Who doesn’t like food? We dine out, we order deliveries, and some of us even cook yummy meals for loved ones and friends. But, more often than not, we also stare at an empty fridge and decide to head out for a grocery run. So, what other occasion is better for picking up a couple of fruits, veggies, and handy Chinese?
We handpicked five commonly used Chinese words for grocery shopping. Picture yourself at your local supermarket as we walk you down the aisles of different vocab! It’s much more efficient to pick up vocab in groups in real-life scenarios. Let’s do this.
Apple 蘋果/苹果 (píng guǒ)
🍎 蘋果/苹果 means apple fruit. It’s also the namesake for global tech brand Apple. Isn’t it fun and refreshing to say 蘋果/苹果 instead of Apple when talking about the iPhone? 😆
Cauliflower 花椰菜 (huā yē cài)
Let’s break down the word cauliflower (花椰菜) into some (meaningful) florets. 花 (huā) can mean a “flower” or a “blossom.” Seeing the grass radical (艹) at the top of the character, you can guess it refers to plants or nature. The second character, 椰 (yē), on its own stands for coconut. The last character, 菜 (cài), in this context, stands for “vegetable.”
花椰菜 is interchangeable for broccoli and cauliflower in Chinese! It might be a bit confusing for some foodies. So, how do we differentiate the two? Simply add the color “green” (綠/绿; lǜ) for“broccoli.” For example,
⚪ cauliflower 花椰菜 (huā yē cài)
🟢 broccoli 綠花椰菜/绿花椰菜 (lǜ huā yē cài)
P.S.: Broccoli is also known as 西蘭花/西兰花 (xī lán huā) 🥦 in mainland China.
Cheese 奶酪 (nǎi lào)
🧀 There are quite a few Chinese words for cheese. Among them, the commonly used one in mainland China is 奶酪 (nǎi lào), which translates to “milk cheese.”
Other synonyms are used depending on the region.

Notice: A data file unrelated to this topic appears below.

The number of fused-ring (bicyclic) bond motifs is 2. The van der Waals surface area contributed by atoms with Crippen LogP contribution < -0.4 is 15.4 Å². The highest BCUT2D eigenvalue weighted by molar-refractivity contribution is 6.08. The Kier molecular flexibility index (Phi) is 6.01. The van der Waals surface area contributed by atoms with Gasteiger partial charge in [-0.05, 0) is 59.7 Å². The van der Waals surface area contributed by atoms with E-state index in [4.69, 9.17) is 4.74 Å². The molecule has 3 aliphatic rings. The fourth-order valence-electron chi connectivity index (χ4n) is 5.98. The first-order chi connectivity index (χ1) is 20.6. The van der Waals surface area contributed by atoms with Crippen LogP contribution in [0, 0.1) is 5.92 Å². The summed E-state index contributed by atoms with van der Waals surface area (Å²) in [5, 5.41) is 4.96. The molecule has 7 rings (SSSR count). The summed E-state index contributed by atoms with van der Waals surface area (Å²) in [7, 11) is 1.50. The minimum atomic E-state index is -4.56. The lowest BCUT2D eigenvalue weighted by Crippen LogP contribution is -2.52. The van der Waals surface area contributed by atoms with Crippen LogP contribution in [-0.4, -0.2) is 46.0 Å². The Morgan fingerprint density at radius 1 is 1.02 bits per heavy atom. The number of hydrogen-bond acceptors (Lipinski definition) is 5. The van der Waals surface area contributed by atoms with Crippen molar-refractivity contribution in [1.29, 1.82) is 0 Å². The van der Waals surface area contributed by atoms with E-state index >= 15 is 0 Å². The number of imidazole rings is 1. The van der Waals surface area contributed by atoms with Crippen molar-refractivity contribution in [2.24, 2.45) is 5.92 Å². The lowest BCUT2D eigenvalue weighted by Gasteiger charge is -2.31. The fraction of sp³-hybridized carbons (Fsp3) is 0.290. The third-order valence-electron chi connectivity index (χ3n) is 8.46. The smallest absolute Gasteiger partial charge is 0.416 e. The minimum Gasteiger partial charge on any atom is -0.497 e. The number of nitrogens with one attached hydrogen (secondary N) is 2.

– 起司 (qǐ sī) – is a loanword used often in Taiwan⠀
– 起士 (qǐ shì) – also a loanword used often in Taiwan⠀
– 芝士 (zhī shì) – a loanword used in mainland China or Hong Kong⠀
Fun fact: If you’re trying to say: “Cheese!” when posing for a photo 📷 in China, say – 茄子 (qié zi), which means eggplant!⠀
Cake 蛋糕 (dàn gāo)
🍰 Fancy a bit of 蛋糕? 蛋 means “egg” and 糕 is “cake.” Together, it roughly means “egg cake.” That makes sense because eggs are one of the key ingredients to making light and fluffy sponge cakes.
Fun fact: You probably won’t find a birthday cake in a Chinese supermarket. Chinese people usually get birthday cakes (生日蛋糕) from local bakeries or patisseries because they’re fresher and tastier.
Chocolate 巧克力 (qiǎo kè lì)
🍫 Here comes another guilty pleasure – 巧克力 (qiǎo kè lì; chocolate)! It sounds like the French word “chocolat” because there’s no final “t” sound. Chocolate is one of the most popular sweet treats in the world, and nobody can deny a chocolate cake (巧克力蛋糕) 🎂. Yum!
Did you know that loanwords play a big part in the Chinese language?? 巧克力 is a classic case. Some other examples include:
– salad 沙拉 (shā lā)
– bacon 培根 (péi gēn)
– coffee 咖啡 (kā fēi)
– cola 可樂/可乐 (kě lè)
What other items are always on your grocery list? 🛒